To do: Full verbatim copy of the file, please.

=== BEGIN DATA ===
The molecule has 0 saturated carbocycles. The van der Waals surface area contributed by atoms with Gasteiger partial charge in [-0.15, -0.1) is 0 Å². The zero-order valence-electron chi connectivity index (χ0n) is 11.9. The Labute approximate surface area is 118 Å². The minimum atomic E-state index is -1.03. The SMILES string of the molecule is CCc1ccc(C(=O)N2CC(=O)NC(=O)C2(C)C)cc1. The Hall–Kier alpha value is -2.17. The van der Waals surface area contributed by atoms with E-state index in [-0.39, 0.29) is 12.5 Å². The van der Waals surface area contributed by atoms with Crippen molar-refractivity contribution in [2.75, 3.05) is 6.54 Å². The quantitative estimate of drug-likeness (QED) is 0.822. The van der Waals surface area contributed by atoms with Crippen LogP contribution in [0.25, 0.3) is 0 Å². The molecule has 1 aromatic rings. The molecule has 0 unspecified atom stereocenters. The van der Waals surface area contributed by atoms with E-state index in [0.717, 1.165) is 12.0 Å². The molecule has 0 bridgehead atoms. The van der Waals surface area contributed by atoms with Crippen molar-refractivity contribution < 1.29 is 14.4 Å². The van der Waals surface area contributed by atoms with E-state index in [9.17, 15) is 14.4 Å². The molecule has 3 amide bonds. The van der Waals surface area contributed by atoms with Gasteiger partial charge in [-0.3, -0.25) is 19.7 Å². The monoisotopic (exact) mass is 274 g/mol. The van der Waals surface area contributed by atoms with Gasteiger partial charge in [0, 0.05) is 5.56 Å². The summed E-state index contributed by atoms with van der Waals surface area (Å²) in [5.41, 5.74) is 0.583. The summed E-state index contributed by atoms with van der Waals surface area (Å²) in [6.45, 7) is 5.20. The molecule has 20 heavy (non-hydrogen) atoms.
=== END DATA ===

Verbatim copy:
The molecule has 0 saturated carbocycles. The van der Waals surface area contributed by atoms with Gasteiger partial charge in [-0.15, -0.1) is 0 Å². The zero-order valence-electron chi connectivity index (χ0n) is 11.9. The Labute approximate surface area is 118 Å². The minimum atomic E-state index is -1.03. The SMILES string of the molecule is CCc1ccc(C(=O)N2CC(=O)NC(=O)C2(C)C)cc1. The Hall–Kier alpha value is -2.17. The van der Waals surface area contributed by atoms with E-state index in [-0.39, 0.29) is 12.5 Å². The van der Waals surface area contributed by atoms with Crippen molar-refractivity contribution in [2.75, 3.05) is 6.54 Å². The quantitative estimate of drug-likeness (QED) is 0.822. The van der Waals surface area contributed by atoms with Crippen LogP contribution in [0.25, 0.3) is 0 Å². The molecule has 1 aromatic rings. The molecule has 0 unspecified atom stereocenters. The van der Waals surface area contributed by atoms with E-state index in [0.717, 1.165) is 12.0 Å². The molecule has 0 bridgehead atoms. The van der Waals surface area contributed by atoms with Crippen molar-refractivity contribution < 1.29 is 14.4 Å². The van der Waals surface area contributed by atoms with E-state index in [9.17, 15) is 14.4 Å². The molecule has 3 amide bonds. The van der Waals surface area contributed by atoms with Gasteiger partial charge in [-0.3, -0.25) is 19.7 Å². The monoisotopic (exact) mass is 274 g/mol. The van der Waals surface area contributed by atoms with Gasteiger partial charge in [0, 0.05) is 5.56 Å². The summed E-state index contributed by atoms with van der Waals surface area (Å²) in [5.41, 5.74) is 0.583. The summed E-state index contributed by atoms with van der Waals surface area (Å²) in [6.45, 7) is 5.20. The molecule has 20 heavy (non-hydrogen) atoms.